Researchers at the Biological Systems Engineering Lab at Hiroshima University, Japan, have developed a 3D-printed prosthetic hand combined with a computer interface that can react to a user’s motion intent. Previous generations of the prosthetic system were made of metal and were heavy and expensive to make. An open-access article about the device was published June 26 in Science Robotics.

Toshio Tsuji, PhD, a professor in the university’s graduate school of engineering, described the mechanism of the hand and computer interface using a game of rock-paper-scissors. The prosthesis user imagined a hand movement, such as making a fist for rock, and the computer attached to the prosthesis combined the previously learned movements of all five fingers to make the motion.

“The patient just thinks about the motion of the hand and then the robot automatically moves. The robot is like a part of his body. You can control the robot as you want. We will combine the human body and machine like one living body,” said Tsuji.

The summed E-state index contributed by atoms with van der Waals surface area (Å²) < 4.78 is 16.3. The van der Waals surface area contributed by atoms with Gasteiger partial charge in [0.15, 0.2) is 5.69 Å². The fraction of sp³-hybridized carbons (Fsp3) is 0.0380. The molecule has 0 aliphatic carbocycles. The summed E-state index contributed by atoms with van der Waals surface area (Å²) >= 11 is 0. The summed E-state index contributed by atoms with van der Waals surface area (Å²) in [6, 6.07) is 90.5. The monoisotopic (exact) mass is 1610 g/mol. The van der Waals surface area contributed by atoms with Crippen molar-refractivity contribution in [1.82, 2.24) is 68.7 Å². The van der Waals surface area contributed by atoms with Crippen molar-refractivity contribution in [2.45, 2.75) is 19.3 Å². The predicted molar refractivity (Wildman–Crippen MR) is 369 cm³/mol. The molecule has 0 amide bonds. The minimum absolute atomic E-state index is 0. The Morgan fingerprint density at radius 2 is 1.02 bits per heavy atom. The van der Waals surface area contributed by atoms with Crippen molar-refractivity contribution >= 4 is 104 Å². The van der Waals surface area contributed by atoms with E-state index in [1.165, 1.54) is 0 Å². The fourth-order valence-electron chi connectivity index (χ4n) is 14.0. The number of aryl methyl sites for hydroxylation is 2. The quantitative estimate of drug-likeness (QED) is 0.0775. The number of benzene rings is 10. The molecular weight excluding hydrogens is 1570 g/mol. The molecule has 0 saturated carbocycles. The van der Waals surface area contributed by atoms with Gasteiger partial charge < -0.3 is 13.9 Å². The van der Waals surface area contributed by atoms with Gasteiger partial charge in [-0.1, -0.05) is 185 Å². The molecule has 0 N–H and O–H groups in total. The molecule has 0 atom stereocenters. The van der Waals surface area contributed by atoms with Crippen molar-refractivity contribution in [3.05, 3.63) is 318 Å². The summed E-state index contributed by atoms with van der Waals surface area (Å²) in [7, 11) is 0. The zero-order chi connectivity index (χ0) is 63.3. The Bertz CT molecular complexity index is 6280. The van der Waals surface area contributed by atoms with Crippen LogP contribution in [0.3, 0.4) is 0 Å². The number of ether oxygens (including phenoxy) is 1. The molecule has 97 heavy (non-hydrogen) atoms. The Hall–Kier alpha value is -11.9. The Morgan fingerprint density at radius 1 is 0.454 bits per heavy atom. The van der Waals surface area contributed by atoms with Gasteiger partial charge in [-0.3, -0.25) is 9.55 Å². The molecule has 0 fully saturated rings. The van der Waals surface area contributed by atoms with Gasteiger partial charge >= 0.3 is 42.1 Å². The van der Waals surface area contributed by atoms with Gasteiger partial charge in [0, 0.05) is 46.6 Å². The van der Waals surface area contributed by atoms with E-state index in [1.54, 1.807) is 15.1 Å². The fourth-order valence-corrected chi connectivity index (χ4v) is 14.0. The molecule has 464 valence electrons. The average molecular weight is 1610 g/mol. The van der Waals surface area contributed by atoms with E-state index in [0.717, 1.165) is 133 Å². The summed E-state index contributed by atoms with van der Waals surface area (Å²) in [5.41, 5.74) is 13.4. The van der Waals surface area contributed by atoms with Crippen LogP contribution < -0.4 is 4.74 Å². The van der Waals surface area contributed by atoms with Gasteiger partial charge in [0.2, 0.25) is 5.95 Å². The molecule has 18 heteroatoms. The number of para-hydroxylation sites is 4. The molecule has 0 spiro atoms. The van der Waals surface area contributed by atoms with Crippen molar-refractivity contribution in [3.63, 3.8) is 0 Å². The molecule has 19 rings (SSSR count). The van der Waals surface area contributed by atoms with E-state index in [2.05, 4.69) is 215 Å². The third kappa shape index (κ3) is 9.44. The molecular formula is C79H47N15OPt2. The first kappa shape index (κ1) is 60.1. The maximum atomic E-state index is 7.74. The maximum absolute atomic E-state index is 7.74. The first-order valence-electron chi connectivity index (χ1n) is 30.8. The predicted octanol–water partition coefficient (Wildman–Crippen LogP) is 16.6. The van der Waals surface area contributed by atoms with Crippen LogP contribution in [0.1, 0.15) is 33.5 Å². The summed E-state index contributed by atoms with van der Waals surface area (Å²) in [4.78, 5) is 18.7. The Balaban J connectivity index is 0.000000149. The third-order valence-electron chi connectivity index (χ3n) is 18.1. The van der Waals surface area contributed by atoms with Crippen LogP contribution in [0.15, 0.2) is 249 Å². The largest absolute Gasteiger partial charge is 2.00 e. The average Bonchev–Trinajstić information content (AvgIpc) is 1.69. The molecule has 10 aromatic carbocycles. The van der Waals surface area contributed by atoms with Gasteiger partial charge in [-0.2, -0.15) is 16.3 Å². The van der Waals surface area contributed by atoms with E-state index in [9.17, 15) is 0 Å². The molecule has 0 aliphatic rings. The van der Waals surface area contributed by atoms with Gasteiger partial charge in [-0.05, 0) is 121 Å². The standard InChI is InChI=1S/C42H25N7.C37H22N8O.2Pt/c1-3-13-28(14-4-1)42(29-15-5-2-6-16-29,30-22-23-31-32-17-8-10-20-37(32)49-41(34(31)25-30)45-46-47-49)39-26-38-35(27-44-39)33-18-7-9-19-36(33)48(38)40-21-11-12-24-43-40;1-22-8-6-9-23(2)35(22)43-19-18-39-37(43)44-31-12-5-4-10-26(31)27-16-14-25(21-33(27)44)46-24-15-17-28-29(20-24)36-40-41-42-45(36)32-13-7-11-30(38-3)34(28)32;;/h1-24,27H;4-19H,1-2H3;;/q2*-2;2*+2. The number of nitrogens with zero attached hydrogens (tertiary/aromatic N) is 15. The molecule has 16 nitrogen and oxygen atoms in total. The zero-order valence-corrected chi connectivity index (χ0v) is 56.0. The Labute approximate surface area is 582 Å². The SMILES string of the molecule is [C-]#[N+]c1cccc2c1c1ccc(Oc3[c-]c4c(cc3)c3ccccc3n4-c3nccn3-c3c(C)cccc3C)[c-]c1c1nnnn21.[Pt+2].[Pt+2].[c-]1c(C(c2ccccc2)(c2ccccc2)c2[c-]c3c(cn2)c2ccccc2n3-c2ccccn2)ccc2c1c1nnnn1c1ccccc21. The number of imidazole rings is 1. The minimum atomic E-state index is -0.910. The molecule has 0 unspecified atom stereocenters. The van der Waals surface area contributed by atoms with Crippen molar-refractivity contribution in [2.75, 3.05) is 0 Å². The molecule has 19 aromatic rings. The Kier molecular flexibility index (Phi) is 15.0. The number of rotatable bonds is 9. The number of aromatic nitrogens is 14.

Electrodes in the socket measured EMG signals from nerves through the skin. The signals were sent to the computer, which only takes five milliseconds to make its decision about what movement it should be. The computer then sends the electrical signals to the motors in the hand.

The neural network, named Cybernetic Interface, was trained to recognize movements from each of the fingers and combine them into different patterns to turn scissors into rock, pick up a water bottle, or control the force used to shake someone’s hand.

“This is one of the distinctive features of this project. The machine can learn simple basic motions and then combine and then produce complicated motions,” said Tsuji.

Seven male participants, including one person with an amputation, were recruited for the study. Participants were asked to perform a variety of tasks with the hand, such as picking up small items or clenching his fist. The accuracy of prosthetic hand movements measured in the study for a single simple motion was above 95 percent, and complicated, unlearned motions was 93 percent, according to the researchers.

The next step in the research is to create a training plan to reduce muscle fatigue for the user.

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